Three little clay pots

Mold clay into a bowl.
The empty space makes it useful.   Laozi

Three little unfired clay pots sit on my desk. They are simple, misshapen, chipped little pots but they bring me joy. They have travelled many thousands of kilometres and made it to their new home intact; which is no small feat considering how roughly bags are handled in transit.

This trio of terracotta vessels come from India, a land of contrasts and a land that has captivated my heart and mind.  I drank chia on the streets of Kolkata from these pots, one was a gift from the vendor who served my tea in a similar small pot with this one beneath to save my fingers being burnt by the heat of the fresh, steaming brew.  The taller pair I kept, instead of throwing onto the pile in the street.

Why did I keep something that is the equivalent of a disposable paper cup by western measures? They are reminders of a magical land of heat and dust, of remote villages and bustling cities, of streets thronging with people and noise and the smell of delicious street food during the day and a roaring silence at night.  As a reminder of a land where the constant presence of armed authorities, to the unaccustomed, can feel at first threatening and sinister contrasted with the gentle welcoming nature of individuals who draw you into their home, make you comfortable and make tea. It’s a land of colour, art, spirituality, incredible history and aliveness.

These pots are also a reminder of the simple and elegant beauty of life and the richness of human interactions. Someone in that massive country made these pots by hand, they were transported, sold and stacked and eventually passed across the well-stocked counter of the chai wallah’s stall.  An Aussie girl stood in a muddy lane, surrounded by early morning chia drinking men, and numerous homeless dogs at her feet, to enjoy the relative quiet before the hustle and bustle. The simple elegance of these pots, the curious looks, the numerous conversations asking where I was from and how long I would be in India, the shared appreciation of the flavours of a hot milk chai and being warmly included in a long-standing Kolkata morning routine is why I brought them home. This simple elegance of welcoming a stranger to share a daily ritual, warmed my heart.

So, three simple, misshapen, chipped, little clay pots sit on my desk and I smile as I look at them. I arrived home only an hour or so ago from my travels and was overjoyed these tiny earthen vessels survived the journey that I had to write of my joy.

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Satisfying wanderlust at home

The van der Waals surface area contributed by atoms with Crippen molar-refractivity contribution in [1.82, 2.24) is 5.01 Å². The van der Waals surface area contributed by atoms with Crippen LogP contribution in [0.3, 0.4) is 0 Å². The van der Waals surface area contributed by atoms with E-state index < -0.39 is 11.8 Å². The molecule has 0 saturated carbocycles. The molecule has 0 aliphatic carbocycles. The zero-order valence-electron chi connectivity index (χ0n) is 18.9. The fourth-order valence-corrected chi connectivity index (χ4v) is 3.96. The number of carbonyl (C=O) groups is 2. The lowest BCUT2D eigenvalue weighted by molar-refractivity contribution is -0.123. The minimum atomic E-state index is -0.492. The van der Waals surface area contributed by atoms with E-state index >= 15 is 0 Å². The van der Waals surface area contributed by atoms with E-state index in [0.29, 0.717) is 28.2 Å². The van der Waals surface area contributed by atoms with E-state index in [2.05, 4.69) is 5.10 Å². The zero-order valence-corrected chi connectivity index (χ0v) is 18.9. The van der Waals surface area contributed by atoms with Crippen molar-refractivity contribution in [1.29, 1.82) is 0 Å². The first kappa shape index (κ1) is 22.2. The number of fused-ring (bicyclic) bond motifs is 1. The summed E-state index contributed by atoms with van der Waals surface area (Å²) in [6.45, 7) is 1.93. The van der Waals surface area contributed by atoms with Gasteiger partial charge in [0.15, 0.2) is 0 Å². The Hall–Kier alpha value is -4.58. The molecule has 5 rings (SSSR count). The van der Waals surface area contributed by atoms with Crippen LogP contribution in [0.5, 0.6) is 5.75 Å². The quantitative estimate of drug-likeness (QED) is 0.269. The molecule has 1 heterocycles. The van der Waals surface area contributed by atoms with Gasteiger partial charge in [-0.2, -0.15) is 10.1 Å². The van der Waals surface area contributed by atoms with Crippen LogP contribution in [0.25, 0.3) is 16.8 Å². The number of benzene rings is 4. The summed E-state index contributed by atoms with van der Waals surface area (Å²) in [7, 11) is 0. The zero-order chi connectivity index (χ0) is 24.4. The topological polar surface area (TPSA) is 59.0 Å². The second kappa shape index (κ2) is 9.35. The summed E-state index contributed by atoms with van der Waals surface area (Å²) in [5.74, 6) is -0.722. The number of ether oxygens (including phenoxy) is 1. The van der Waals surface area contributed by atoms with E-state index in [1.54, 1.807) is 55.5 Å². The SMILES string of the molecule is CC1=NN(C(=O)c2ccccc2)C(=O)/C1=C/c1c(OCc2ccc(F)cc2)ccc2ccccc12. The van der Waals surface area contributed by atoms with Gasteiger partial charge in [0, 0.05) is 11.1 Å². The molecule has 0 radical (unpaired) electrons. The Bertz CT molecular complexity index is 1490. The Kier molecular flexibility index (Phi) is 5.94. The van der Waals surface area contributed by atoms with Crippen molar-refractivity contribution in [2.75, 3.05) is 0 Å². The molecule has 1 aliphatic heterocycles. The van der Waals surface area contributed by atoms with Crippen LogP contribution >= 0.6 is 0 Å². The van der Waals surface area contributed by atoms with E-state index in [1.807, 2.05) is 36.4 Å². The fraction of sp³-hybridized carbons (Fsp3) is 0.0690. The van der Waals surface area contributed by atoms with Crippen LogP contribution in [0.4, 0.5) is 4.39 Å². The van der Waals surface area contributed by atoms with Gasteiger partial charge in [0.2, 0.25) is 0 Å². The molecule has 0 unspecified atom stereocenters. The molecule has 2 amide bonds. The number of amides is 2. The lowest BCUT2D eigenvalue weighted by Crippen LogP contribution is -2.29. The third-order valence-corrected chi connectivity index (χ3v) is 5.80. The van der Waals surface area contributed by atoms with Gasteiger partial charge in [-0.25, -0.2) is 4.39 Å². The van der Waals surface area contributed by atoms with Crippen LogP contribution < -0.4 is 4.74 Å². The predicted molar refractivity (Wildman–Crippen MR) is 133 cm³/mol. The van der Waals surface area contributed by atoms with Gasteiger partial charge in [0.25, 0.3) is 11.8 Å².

Old Mill built 1829 by convict labour

“Wandering re-establishes the original harmony which once existed between man and the universe.” ― Anatole France

My current situation does not allow for extended voyages across the sea to distant shores and yet my wanderlust must be sated.

A powerful desire to journey, to sightsee, to expand and grow saw me wandering my city on a very hot and muggy Sunday morning.  It was 33 degrees celsius and, I swear the  humidity was at 90% at 7am.  It was uncomfortable.  It would have been more sensible to stay at home in air-conditioned ease. I have been accused of being too sensible for so long now that I’m starting to resent the title and so, to spite myself, I went out to follow a trail that would take me to some of the interesting historical sites, churches and shrines in my city.

As an art lover I am as easily captivated by architecture as a painting on a gallery wall. I revel in the juxtaposition of old and new as my mind tries to make sense of history in a modern landscape.  I wonder at the skill and the talent of those who design and then build absorbing edifices.  I marvel at how function and aesthetics combine.

The trail did not take me to previously uncharted territory.  I was familiar with all the streets and lanes I found myself in, though wandering about on foot provides a different perspective from which to view the canvas. You notice things, you can take longer to appreciate the placement of structures in the environment. Being one of very few crazy people out on this particular Sunday, I had many places to myself for the majority of the walk.  What a rare treat in a busy city.

Brisbane was once noted for a particular domestic architecture dominated by timber houses, raised on high stumps with wide verandahs wrapped around the outside to catch the breeze. In contrast, many of the early public buildings were made of stone and brick; a reminder of English origins.  There has been some rapid and interesting changes in the architecture of Brisbane in the last twenty years but my focus on this particular morning was on the quaint buildings, quiet parks, and many charming churches and shrines located at the top end of the city, a hilly location, once a very fashionable residential area, that is now known for its many medical clinics.

Some of the churches were closed, others were filled with worshipers.  To avoid disrupting Mass by taking photographs, I plan to return during the week when, I was assured by church elders, I will be welcome to enjoy the space and take as many photos as I please.  En route I had a lovely conversation with a bus driver who, thinking I was lost, asked if I was visiting the city.  He was surprised to learn I had lived here for over 20 years and then revealed that he too enjoys wandering the city to take in her offerings.  He suggested a public art walk I hadn’t previously been aware of, that is now on my list of ways to satisfy wanderlust between trips.

What hidden gems would your city reveal if you had the time to wander about, on foot, with no other agenda than to absorb and notice? I’d be keen to hear how you satisfy your wanderlust when the itch arises but the timing isn’t right to travel.

Emma Miller Place